Cornel West: No that's true, but as you recall the most controversial statement of that speech when he said "my own government is the biggest purveyor violence in the world." And people said wait a minute that sounds like Radio Hannoi propaganda. What is Martin talking about? And of course what he was talking about was the bombs in Vietnam, and we make it to 2015, and we know there's a whole lotta gangsters and thugs out there sister Juliette, we know that, but when we actually look at the US invasions and occupations of Iraq and Afghanistan and the drones dropping bombs in Somalia and Yemen and Pakistan, and you begin to say well what would be the blow back? What would be the response to that? Well you would hope it would be democratic? That's why some of us were so excited about the Arab Spring, trying to democratize uh uh uh uh Arab governments, democratize governments in Northern Africa and the Middle East, reforming Islam so they can undergo a kind of democratization in regard to its effects. And we've seen this with judaism, we've seen this with christianity and their best, it's like-- at their worst of course, christianity, judaism, or islam we've seen antidemocratic responses too, but with the collapse of the Arab Spring in Syria sets in, more chaos, here come the fascists, here come the thugs, here come the gangsters and ISIS uh uh building on earlier gangsters and Al Qaida, but Martin would want to say yes we must be anti fascist, but we must be anti imperialist if our own invasions and occupations are killing many innocent people and they have families that will respond in the form of a blowback, and if that blowback is not democratic, we have to deal with the consequences. And these are are uh very very difficult. I don't think there's any easy answer to this, but Martin's sensitivity would be such that we have to be as much concerned with innocent civilians uh in other countries as we are innocent civilians here even as we recognize the crucial role of trying to keep alive the best of a democratic experiment in the midst of an American empire.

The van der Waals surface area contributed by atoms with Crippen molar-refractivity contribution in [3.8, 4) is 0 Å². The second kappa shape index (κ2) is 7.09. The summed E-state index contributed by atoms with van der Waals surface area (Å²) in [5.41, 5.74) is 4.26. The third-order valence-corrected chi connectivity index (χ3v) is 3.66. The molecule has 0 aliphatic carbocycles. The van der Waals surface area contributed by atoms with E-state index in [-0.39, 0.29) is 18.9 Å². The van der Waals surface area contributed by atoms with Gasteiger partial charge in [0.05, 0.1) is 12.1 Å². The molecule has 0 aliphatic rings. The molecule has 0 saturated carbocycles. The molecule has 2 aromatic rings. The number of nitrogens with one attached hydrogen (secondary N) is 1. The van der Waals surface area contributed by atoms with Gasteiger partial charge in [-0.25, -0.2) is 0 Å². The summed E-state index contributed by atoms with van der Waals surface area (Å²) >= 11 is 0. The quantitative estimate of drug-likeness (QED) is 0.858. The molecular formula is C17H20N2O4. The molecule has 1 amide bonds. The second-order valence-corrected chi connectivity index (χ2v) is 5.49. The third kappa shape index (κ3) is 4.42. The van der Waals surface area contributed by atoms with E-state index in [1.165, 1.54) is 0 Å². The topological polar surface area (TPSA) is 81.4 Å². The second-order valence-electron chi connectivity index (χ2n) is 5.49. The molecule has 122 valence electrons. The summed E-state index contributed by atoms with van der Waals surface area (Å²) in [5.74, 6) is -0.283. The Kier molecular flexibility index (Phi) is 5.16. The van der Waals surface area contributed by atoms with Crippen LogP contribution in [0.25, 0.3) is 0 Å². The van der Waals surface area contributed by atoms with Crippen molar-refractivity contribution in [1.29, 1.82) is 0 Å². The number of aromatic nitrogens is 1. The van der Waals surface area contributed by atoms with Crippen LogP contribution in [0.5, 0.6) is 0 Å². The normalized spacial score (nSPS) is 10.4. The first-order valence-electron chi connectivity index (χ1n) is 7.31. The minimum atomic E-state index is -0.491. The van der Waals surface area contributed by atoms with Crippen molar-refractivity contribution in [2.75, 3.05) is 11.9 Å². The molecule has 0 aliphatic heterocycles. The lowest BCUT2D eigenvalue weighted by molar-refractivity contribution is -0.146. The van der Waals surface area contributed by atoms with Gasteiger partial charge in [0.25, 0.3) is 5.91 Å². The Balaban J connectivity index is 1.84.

Juliette Kayyem: Today we have a very powerful force in the black lives matter movement, how do you--how would you link that with what Dr. King was talking about in terms of militarization of the United States?
Cornel West: : Yeah well you call brother Martin and said that SNCC was a marvelous new militancy. The average age of SNCC member was 24 years old, and I would say the same thing about the black lives matter movement...or really it's motion and momentum, it's not a movement yet, but it's wonderful motion and momentum. There's a marvelous militancy, but the fundamental question is always whether they're rage will be filtered through love and justice as opposed to hatred and resent. Will they be able to stay in contact with the deep democratic tradition that Martin King and A. Phillip Randolph and so many others, Ida B. Welles- Barnette, Ella Baker were a part of or will they become so full of bitterness, so full of a sense of revenge that they will re-enforce the same cycle of violence that's been coming at them, and that's the crucial question, and that's the question that I raise with my precious black brothers and sisters any time I'm with them. But I think it's a beautiful thing, because I mean arbitrary use of power when it comes to the police I mean if in a democracy we can't curtail that?
I mean if policemen can't be accountable for their actions, then what kind of democratic experiment do we really have? You know what I mean? You think for example that black president, black attorney general, black homeland security head in the cabinet, third biggest agency in the cabinet, a can't render safe a slice of his children vis-a-vis his police? Then what kind of democratic experiment are we really talking about? Those are brother Martin's questions, I think. And those are crucial ones.
Juliette Kayyem: Reverend Martin Luther King junior as a warrior of sorts, and that's a warrior for peace, as you write.
Cornel West: Absolutely, absolutely.
Juliette Kayyem: Warrior's an interesting term because of course people think of it in this day and age as.. "the war on terror" as being militant, um and maybe uh that's how we should view the reverend has he um got engaged with these issues...?
Cornel West: Absolutely. I mean it's an echo of the great essay by William James in 1910, the moral equivalence of war. How do we become Marshall yet feel our sense of being a warrior with a commitment to love, compassion, empathy, service, and a sense of sacrifice. I view Martin as a love warrior. The way I view John Coltrane, the way I view Nina Simone, a love warrior. And it means then you're a justice warrior.
In an age of extremism, Martin King said over and over again "I am an extremist, but I'm an extremist for love, of love. And willing to serve and die because of my love. And that you me is the best of black people, not just the best of American, but the best of the human spirit. It really is.